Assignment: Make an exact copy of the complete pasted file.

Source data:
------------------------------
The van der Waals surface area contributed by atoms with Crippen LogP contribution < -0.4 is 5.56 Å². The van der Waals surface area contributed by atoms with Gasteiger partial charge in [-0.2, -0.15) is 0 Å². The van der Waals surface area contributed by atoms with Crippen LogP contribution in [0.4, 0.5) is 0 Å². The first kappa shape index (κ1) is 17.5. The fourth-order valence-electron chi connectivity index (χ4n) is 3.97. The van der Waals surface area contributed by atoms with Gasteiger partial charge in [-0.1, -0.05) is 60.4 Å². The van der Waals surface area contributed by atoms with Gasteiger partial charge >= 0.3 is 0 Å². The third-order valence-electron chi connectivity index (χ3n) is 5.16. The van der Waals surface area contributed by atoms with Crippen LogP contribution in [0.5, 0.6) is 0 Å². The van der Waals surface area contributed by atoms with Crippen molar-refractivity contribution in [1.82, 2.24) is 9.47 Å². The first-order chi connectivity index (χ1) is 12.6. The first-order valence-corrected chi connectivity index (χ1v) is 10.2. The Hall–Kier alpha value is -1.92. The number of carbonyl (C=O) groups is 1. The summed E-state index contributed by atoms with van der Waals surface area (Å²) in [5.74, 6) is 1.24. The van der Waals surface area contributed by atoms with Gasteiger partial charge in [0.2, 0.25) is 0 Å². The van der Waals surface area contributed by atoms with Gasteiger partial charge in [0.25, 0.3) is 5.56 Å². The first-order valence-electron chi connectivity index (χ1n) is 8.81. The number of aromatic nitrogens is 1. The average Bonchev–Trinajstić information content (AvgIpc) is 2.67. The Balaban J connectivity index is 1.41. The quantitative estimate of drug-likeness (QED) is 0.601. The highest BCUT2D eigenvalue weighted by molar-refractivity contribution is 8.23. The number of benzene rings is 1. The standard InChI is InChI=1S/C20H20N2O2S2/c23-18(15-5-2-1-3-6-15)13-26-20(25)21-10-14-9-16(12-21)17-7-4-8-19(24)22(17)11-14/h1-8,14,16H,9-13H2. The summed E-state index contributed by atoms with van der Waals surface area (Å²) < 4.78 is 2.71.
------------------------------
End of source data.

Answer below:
The van der Waals surface area contributed by atoms with Crippen LogP contribution < -0.4 is 5.56 Å². The van der Waals surface area contributed by atoms with Gasteiger partial charge in [-0.2, -0.15) is 0 Å². The van der Waals surface area contributed by atoms with Crippen LogP contribution in [0.4, 0.5) is 0 Å². The first kappa shape index (κ1) is 17.5. The fourth-order valence-electron chi connectivity index (χ4n) is 3.97. The van der Waals surface area contributed by atoms with Gasteiger partial charge in [-0.1, -0.05) is 60.4 Å². The van der Waals surface area contributed by atoms with Gasteiger partial charge >= 0.3 is 0 Å². The third-order valence-electron chi connectivity index (χ3n) is 5.16. The van der Waals surface area contributed by atoms with Crippen LogP contribution in [0.5, 0.6) is 0 Å². The van der Waals surface area contributed by atoms with Crippen molar-refractivity contribution in [1.82, 2.24) is 9.47 Å². The first-order chi connectivity index (χ1) is 12.6. The first-order valence-corrected chi connectivity index (χ1v) is 10.2. The Hall–Kier alpha value is -1.92. The number of carbonyl (C=O) groups is 1. The summed E-state index contributed by atoms with van der Waals surface area (Å²) in [5.74, 6) is 1.24. The van der Waals surface area contributed by atoms with Gasteiger partial charge in [0.2, 0.25) is 0 Å². The van der Waals surface area contributed by atoms with Gasteiger partial charge in [0.25, 0.3) is 5.56 Å². The first-order valence-electron chi connectivity index (χ1n) is 8.81. The number of aromatic nitrogens is 1. The average Bonchev–Trinajstić information content (AvgIpc) is 2.67. The Balaban J connectivity index is 1.41. The quantitative estimate of drug-likeness (QED) is 0.601. The highest BCUT2D eigenvalue weighted by molar-refractivity contribution is 8.23. The number of benzene rings is 1. The standard InChI is InChI=1S/C20H20N2O2S2/c23-18(15-5-2-1-3-6-15)13-26-20(25)21-10-14-9-16(12-21)17-7-4-8-19(24)22(17)11-14/h1-8,14,16H,9-13H2. The summed E-state index contributed by atoms with van der Waals surface area (Å²) < 4.78 is 2.71.